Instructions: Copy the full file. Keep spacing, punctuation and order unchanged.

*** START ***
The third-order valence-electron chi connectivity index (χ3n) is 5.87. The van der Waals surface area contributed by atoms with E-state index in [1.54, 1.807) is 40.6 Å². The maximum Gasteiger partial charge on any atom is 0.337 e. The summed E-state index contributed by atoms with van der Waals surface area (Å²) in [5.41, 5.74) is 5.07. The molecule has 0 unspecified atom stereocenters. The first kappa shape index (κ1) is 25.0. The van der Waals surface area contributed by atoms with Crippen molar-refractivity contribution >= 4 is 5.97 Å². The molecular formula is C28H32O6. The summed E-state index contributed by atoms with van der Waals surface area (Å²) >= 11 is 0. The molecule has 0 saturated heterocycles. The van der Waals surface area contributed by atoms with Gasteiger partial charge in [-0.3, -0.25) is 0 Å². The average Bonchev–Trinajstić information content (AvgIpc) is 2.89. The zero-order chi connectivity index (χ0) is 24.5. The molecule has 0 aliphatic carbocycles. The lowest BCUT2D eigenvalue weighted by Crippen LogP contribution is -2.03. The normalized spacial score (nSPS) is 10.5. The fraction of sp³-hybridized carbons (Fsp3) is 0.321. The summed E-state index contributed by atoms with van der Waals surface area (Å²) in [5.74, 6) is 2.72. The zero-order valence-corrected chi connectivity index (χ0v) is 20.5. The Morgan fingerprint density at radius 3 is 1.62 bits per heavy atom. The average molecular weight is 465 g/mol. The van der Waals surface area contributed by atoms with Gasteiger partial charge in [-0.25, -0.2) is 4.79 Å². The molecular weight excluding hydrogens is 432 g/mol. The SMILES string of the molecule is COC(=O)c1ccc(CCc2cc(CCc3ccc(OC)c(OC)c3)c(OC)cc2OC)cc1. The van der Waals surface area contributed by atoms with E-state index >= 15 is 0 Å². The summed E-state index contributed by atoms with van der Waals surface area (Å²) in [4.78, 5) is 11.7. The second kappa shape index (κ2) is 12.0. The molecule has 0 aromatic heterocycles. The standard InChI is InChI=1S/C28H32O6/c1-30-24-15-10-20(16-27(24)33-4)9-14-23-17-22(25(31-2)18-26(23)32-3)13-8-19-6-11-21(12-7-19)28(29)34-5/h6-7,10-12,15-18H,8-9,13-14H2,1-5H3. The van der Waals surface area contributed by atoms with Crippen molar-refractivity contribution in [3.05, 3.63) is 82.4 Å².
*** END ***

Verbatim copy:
The third-order valence-electron chi connectivity index (χ3n) is 5.87. The van der Waals surface area contributed by atoms with E-state index in [1.54, 1.807) is 40.6 Å². The maximum Gasteiger partial charge on any atom is 0.337 e. The summed E-state index contributed by atoms with van der Waals surface area (Å²) in [5.41, 5.74) is 5.07. The molecule has 0 unspecified atom stereocenters. The first kappa shape index (κ1) is 25.0. The van der Waals surface area contributed by atoms with Crippen molar-refractivity contribution >= 4 is 5.97 Å². The molecular formula is C28H32O6. The summed E-state index contributed by atoms with van der Waals surface area (Å²) >= 11 is 0. The molecule has 0 saturated heterocycles. The van der Waals surface area contributed by atoms with Gasteiger partial charge in [-0.3, -0.25) is 0 Å². The average Bonchev–Trinajstić information content (AvgIpc) is 2.89. The zero-order chi connectivity index (χ0) is 24.5. The molecule has 0 aliphatic carbocycles. The lowest BCUT2D eigenvalue weighted by Crippen LogP contribution is -2.03. The normalized spacial score (nSPS) is 10.5. The fraction of sp³-hybridized carbons (Fsp3) is 0.321. The summed E-state index contributed by atoms with van der Waals surface area (Å²) in [5.74, 6) is 2.72. The zero-order valence-corrected chi connectivity index (χ0v) is 20.5. The Morgan fingerprint density at radius 3 is 1.62 bits per heavy atom. The average molecular weight is 465 g/mol. The van der Waals surface area contributed by atoms with Gasteiger partial charge in [-0.25, -0.2) is 4.79 Å². The molecular weight excluding hydrogens is 432 g/mol. The SMILES string of the molecule is COC(=O)c1ccc(CCc2cc(CCc3ccc(OC)c(OC)c3)c(OC)cc2OC)cc1. The van der Waals surface area contributed by atoms with E-state index >= 15 is 0 Å². The summed E-state index contributed by atoms with van der Waals surface area (Å²) in [4.78, 5) is 11.7. The second kappa shape index (κ2) is 12.0. The molecule has 0 aromatic heterocycles. The standard InChI is InChI=1S/C28H32O6/c1-30-24-15-10-20(16-27(24)33-4)9-14-23-17-22(25(31-2)18-26(23)32-3)13-8-19-6-11-21(12-7-19)28(29)34-5/h6-7,10-12,15-18H,8-9,13-14H2,1-5H3. The van der Waals surface area contributed by atoms with Crippen molar-refractivity contribution in [3.05, 3.63) is 82.4 Å².